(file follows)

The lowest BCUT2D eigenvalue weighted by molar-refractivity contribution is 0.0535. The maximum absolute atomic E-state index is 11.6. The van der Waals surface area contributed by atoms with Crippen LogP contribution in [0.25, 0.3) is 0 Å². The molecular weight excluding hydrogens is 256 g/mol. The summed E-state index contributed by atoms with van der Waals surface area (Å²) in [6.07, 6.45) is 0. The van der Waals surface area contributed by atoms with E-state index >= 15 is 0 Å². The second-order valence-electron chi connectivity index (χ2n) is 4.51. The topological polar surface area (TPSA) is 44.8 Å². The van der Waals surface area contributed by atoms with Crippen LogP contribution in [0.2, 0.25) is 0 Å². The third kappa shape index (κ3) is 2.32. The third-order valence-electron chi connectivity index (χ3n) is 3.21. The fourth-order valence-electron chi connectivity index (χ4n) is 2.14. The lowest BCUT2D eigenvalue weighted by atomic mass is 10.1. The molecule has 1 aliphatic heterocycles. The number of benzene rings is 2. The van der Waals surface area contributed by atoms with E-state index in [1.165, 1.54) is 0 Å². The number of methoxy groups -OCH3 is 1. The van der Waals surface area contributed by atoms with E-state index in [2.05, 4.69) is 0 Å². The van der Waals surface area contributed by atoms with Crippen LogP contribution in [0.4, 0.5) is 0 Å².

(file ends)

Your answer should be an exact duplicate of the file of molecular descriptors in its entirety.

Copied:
The lowest BCUT2D eigenvalue weighted by molar-refractivity contribution is 0.0535. The maximum absolute atomic E-state index is 11.6. The van der Waals surface area contributed by atoms with Crippen LogP contribution in [0.25, 0.3) is 0 Å². The molecular weight excluding hydrogens is 256 g/mol. The summed E-state index contributed by atoms with van der Waals surface area (Å²) in [6.07, 6.45) is 0. The van der Waals surface area contributed by atoms with E-state index >= 15 is 0 Å². The second-order valence-electron chi connectivity index (χ2n) is 4.51. The topological polar surface area (TPSA) is 44.8 Å². The van der Waals surface area contributed by atoms with Crippen LogP contribution in [0.2, 0.25) is 0 Å². The third kappa shape index (κ3) is 2.32. The third-order valence-electron chi connectivity index (χ3n) is 3.21. The fourth-order valence-electron chi connectivity index (χ4n) is 2.14. The lowest BCUT2D eigenvalue weighted by atomic mass is 10.1. The molecule has 1 aliphatic heterocycles. The number of benzene rings is 2. The van der Waals surface area contributed by atoms with E-state index in [1.165, 1.54) is 0 Å². The number of methoxy groups -OCH3 is 1. The van der Waals surface area contributed by atoms with E-state index in [2.05, 4.69) is 0 Å². The van der Waals surface area contributed by atoms with Crippen LogP contribution in [0.4, 0.5) is 0 Å².